Interview: Phil Anastassiou

Congratulations on releasing your first single on Rare Candy, “Holy Moly”! Why did you pick this song to be Drug Bug’s debut track?

Thanks! I thought it’d be a good first track to put out under the Drug Bug moniker mostly because it was one of the first songs I wrote right after moving out for college, which happened to coincide with when this project was conceived. In retrospect, it’s bizarre listening to the kinds of songs I'd write before then; they were all generally a lot folkier, just intended to be played solo and acoustically. To me, “Holy Moly” symbolizes the beginning of a new stylistic chapter in my songwriting, so it felt right to officially introduce everyone to the project with it.   

Your vocals are simple and raw, evoking a lot with a little. How does your background as an actor influence your musical storytelling?

My background in theatre definitely informs the way I go about writing and playing music, in that they’re both basically trying to do the same thing: tell a story, like you said. I guess in a lot of ways having that experience telling stories through the lens of a play made the transition to writing music a bit more natural for me. I’m sure a good amount of my lyrics could double as weird, trippy, confessional monologues. At the end of the day though, whether it’s through a play or a song, what I’m after as a writer isn’t very different at all.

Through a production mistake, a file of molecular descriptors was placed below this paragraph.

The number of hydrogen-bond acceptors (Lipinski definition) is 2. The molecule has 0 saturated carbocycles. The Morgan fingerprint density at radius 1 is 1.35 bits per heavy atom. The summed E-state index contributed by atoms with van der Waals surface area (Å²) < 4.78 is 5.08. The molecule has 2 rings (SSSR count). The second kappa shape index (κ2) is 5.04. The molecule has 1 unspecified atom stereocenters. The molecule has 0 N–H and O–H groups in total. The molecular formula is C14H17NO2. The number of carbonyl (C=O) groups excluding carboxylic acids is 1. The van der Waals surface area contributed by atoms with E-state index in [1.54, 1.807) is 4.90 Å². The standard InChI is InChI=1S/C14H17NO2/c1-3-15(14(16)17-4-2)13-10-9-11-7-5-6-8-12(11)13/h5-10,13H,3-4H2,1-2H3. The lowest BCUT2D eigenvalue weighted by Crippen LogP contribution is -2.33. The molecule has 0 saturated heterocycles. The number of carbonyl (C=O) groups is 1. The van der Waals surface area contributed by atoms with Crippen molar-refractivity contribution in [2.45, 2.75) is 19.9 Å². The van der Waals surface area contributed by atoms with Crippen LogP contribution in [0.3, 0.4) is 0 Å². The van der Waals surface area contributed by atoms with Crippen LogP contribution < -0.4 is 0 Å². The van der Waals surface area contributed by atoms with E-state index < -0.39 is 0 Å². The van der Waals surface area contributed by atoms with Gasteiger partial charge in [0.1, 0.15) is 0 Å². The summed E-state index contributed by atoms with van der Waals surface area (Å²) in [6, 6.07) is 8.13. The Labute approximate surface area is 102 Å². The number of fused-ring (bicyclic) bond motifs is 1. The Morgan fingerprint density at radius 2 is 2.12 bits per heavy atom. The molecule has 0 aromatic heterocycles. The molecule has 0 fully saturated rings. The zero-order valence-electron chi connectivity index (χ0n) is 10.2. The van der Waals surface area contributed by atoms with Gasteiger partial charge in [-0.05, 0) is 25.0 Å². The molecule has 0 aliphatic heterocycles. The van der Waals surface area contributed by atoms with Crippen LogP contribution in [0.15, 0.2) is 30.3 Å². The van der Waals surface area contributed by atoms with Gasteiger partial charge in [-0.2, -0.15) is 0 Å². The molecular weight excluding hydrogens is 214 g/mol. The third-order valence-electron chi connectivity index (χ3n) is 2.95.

Give us a peek into your songwriting process. Feel free to do so in any format (diagram, elaborate metaphor, song itself…)

Each song sort of calls for its own unique writing process, but the music almost always comes first for me. Sometimes I’ll sit with a basic idea of a song for months before the right circumstances will come up in my life that’ll compel me to add words. I've tried, but I can’t usually write anything that feels worth listening to unless I’m actively experiencing the feeling I’m trying to capture in a song as I’m writing it. If I’m in the right mood, it can take a few hours from start to finish. Sometimes it’ll take years. Regardless of how long it takes, though, I always try to approach every song I’m working on with complete honesty and emotional transparency. I used to self-censor a lot when writing lyrics because I was scared of how it might change the way people perceived me if I were to be a little too candid when I'd talk about my mental health, just as one example. But the more and more I do this, the more I begin to understand that it’s that sort of honesty that turns people to music in the first place and I’ve been learning to embrace that lately. 

Who is your dream duet partner? What would a collaboration with them look like?  

The first person who immediately comes to mind is Emily Sprague of Florist. Ever since I listened to her first record The Birds Outside Sang, I’ve been a huge fan of her music. I love the brutal honesty of her lyrics, how delicately she layers synths with these beautiful, warbled guitar tones, the raw vulnerability in her voice. That entire record has been a major inspiration in my music lately and if I ever had the chance, I’d totally love to collaborate on something with her.

You spent the end of your summer recording the first Drug Bug EP in New Paltz with Christopher Daly at Salvation Recording Co. What was that like after mostly self-producing your own music?